Soon our new offices in Mongstad will be ready, and it has been very fun seeing it go from an empty shell – to an awesome office filled with technology and activity. One of the projects I have been responsible for, was coordinating, designing and setting up the new fiber connection. There is no connection in the building from before, so our delivery partner BKK Fiber has to install a completely new connection. So, I have been following the process from stone-age to 50+/50+ fiber connection with proper patching and security. (Some photos left out due to security reasons).

BKK had to “blow” the cables into the connection underground, since there is no way anyone can connect the cables manually (like with ADSL). Form there they put a steel pipe through the building so that the cable would be protected from any type of harm. The terminated it into our mini-server room – and this is how it looked:

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We also had an electrician doing the power supply to the server room, as well as laying the cat6 ethernet cables. I were considering doing this myself, but since he was already doing the cable channels for the power – he did everything. Here they are all working on the hardware:

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There is a lot of cables going into the walls! A total of 24 ports is available in the switch, and most of them are going out into the office space:

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After the cables are connected and the test-IP is entered – they test the connection to the nearest node and from there out to the world wide web:

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As you can see from the test result – it is very high. They had to put a device in to slow the traffic, so that it showed below -11.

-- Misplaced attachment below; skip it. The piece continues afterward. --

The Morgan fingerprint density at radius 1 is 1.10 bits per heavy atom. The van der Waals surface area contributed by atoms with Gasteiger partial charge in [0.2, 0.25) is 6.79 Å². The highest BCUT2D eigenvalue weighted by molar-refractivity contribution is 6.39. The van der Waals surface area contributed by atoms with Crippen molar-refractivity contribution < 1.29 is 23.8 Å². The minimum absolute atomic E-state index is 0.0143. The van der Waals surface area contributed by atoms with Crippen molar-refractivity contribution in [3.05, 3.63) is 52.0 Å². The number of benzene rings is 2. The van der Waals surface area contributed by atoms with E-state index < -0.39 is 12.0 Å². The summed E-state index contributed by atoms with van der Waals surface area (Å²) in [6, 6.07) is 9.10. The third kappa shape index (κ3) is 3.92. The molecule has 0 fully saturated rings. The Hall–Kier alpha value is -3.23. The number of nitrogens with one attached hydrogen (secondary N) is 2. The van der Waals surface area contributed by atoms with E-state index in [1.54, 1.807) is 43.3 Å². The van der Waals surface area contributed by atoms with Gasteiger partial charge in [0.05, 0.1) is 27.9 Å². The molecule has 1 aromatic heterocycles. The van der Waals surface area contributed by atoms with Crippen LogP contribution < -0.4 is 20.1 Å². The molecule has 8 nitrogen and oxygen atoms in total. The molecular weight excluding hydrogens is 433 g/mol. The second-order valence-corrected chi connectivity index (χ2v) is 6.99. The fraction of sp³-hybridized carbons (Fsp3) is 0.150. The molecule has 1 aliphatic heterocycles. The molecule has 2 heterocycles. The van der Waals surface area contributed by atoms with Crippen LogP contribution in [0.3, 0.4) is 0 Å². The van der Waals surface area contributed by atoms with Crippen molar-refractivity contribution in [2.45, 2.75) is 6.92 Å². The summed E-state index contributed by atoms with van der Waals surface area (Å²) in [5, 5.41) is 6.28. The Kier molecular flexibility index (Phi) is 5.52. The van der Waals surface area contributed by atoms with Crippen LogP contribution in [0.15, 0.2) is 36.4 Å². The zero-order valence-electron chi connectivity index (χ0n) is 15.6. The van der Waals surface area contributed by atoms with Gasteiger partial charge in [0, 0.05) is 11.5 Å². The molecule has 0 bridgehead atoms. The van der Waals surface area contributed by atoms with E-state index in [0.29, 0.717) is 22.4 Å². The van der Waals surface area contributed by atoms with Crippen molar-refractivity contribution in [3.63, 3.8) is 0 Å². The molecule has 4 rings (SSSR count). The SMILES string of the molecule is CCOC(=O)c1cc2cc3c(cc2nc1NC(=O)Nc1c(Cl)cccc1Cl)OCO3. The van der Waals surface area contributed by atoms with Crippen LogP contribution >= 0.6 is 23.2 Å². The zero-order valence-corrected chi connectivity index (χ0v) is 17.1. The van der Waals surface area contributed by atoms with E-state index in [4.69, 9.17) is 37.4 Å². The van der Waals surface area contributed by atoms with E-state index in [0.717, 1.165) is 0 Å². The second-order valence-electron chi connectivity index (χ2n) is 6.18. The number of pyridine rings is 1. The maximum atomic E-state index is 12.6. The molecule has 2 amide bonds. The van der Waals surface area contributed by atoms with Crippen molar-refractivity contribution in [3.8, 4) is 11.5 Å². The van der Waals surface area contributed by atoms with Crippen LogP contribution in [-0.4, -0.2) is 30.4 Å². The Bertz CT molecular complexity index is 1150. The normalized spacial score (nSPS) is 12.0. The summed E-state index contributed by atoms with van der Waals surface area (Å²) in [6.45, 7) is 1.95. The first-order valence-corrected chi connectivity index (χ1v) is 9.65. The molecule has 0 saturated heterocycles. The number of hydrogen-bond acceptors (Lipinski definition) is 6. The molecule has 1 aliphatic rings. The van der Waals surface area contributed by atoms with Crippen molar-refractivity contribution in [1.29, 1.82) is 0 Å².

One they were done, we could finally start patching all the cat6 cables into our patch. A patch is much like the phone connectors in old days – with the nice ladies connecting your call. Today it is all ones and zeroes.

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Most of the hands on labour has up until now been done by the BKK specialists and electricians – but finally it is my turn to go to work! In the cabinet I had to mount the patch panel (see picture above), and the switch. The switch is the panel that looks like the patch, but actually takes the LAN signal from the firewall and distributes it to all the different ports (i.e. computers on the network). The firewall also needed to be set up, with the correct IP and gateway. without going into too much detail, I had to set up two LAN networks – one for the switch and one for the guest network. In the future I might also need to separate the switch into two cabled networks – improving the security and separating the forensics machines from the more unsecure machines. No machines were put on the DMZ though, even if I had some troubles with the firewall and playing the stream on VLC. After a lot of headaches trying to find out what was wrong with my new firewall – I learned that the streaming problem in VLC actually was caused by my McAfee Firewall initially placing my new network connection as “Public”. When I noticed this huge blunder – I changed it to a trusted network and boom – VLC and future lectures are back up and running like a charm!

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So what did it look like in the end..?

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Supercool! At least I think so. I put in some LED lights that change colour, and also I bought some orange patch cables to match our company logo and the rack itself. But – as you can see the rack is a bit crowded, and with some servers coming – I severely miscalculated the need for space. However, we designed it so that there can be a second rack on top.

And also, I am a bit proud that I have actually made everything work perfectly – considering network is really not my field of speciality.